In addition to localize orphan pages, GSC also provides information about external links pointing to your website. This data can be useful in understanding how other sites are linking to yours and identifying opportunities for link building.


Ahrefs is a popular tool used for a good deal of SEO proposes. Identifying isolated pages. It’s an intuitive and user-friendly platform that offers many functions, including backlink analysis, competitor research, and keyword tracking.

Ahrefs can help you locate orphan pages by running a site audit and generating a report of all the URLs with no internal links pointing to them.

This report will allow you to identify these neglected pages so that you can take the necessary steps to address any issues.


SEMrush is a powerful tool that can help you identify orphan URLs on your website.

In addition to this, SEMrush also provides valuable insights into keyword rankings and competitor analysis. This information allows you to optimize your content for search engines, boosting its visibility and driving more traffic to your site.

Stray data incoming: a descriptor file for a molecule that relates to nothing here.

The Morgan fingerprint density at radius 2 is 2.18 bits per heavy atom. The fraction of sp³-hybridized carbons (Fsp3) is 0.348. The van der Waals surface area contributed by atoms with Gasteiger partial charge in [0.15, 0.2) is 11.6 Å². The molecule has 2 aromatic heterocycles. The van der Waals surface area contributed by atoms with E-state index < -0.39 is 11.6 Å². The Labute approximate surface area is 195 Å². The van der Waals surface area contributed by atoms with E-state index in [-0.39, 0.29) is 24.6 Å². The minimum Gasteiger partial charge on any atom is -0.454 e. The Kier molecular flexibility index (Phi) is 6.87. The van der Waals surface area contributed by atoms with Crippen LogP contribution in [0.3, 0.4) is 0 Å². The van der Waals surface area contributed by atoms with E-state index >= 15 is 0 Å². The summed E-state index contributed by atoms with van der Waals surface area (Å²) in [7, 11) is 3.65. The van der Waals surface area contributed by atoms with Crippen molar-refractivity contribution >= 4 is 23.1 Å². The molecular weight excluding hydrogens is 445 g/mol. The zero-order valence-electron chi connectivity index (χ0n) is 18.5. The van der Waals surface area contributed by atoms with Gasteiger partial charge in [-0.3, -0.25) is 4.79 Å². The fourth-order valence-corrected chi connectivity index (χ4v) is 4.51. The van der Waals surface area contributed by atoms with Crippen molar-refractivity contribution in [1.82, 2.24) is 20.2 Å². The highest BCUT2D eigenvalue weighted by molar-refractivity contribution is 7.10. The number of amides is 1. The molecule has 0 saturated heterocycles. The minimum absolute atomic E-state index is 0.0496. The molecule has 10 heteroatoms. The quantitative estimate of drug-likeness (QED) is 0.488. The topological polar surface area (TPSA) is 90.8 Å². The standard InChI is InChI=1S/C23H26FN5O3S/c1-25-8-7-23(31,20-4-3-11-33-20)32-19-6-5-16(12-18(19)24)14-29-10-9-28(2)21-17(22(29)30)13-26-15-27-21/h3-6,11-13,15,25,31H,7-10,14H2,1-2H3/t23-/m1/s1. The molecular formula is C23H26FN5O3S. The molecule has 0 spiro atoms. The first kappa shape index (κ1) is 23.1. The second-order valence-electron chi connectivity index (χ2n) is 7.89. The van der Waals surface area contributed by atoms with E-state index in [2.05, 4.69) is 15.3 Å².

Moz is a great tool that can help you find and fix orphan pages on a website. With its Site Crawl feature, Moz crawls your site to identify technical issues and provides recommendations for fixing them.

Common Causes of Orphan Pages

It helps to understand why orphan pages get created in the first place, in order to prevent future issues. Some common sources include:

  • Removal of linked parent content like category and blog pages
  • Merging, migration or restructuring of sites
  • Switching CMS platforms and broken redirects
  • Pages blocked by robots.txt but still indexed
  • Test or development pages that get indexed
  • Auto-generated content like pagination pages
  • Old campaign landing pages and one-off promotions

Awareness of these common sources of orphan pages can help you anticipate and monitor accordingly.

How to Correct Orphan Pages to Improve SEO (Hint: add internal links)

Once you’ve identified unrefered pages, here are some recommended ways to fix them:

Add Internal Links